Digital Feminism in Fiji
Tait Brimacombe, Glen Finau, Romitesh Kant, Jope Tarai, Jason Titifanue
The research highlights the potential for social media to be used to put pressure on policymakers and to challenge misrepresentations (or lack of discussion) in the mainstream media. Through social media, activists can disseminate information, press releases and alternative narratives to generate public protest. These online campaigns can gain the attention of international media outlets and eventually trigger domestic media coverage.
- At the individual level, social media raises activists’ digital consciousness by improving their access to information and alternative narratives. This helps shape their identities and practices.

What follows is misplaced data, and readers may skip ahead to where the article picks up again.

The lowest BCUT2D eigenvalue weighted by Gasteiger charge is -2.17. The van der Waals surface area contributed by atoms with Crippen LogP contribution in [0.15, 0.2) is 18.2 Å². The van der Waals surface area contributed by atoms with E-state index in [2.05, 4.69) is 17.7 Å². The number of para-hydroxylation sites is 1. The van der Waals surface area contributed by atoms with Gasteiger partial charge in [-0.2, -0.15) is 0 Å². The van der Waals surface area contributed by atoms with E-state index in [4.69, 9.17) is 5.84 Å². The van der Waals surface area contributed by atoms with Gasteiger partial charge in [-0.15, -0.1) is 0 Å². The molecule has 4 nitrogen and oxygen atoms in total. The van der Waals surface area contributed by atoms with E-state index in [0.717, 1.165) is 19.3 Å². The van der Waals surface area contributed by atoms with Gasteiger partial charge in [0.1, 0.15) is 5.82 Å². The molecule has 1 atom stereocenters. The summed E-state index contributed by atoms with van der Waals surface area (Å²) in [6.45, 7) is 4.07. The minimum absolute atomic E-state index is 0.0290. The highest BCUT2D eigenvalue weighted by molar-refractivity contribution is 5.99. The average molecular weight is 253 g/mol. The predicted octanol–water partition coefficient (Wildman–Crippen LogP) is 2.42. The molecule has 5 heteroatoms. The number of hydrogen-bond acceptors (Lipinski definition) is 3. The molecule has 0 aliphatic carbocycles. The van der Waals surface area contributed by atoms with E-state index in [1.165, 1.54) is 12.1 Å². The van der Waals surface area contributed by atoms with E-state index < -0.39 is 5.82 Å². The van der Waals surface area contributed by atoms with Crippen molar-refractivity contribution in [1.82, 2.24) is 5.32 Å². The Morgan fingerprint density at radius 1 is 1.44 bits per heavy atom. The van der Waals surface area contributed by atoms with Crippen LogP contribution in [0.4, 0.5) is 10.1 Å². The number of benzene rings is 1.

- At the collective level, digital technologies have fostered a virtual community of accountability and transparency for activists. Through digital archives, activists were able to hold themselves and others to account. Social media platforms also enable activists to cultivate networks of solidarity and support, fostering local and global communities of practice. Research participants’ experiences illustrate the strength of these collective identities – begun through ‘offline’ networks and organisations, then expanded and solidified through digital technologies.
- At the societal level, online campaigns can mobilise public protest.
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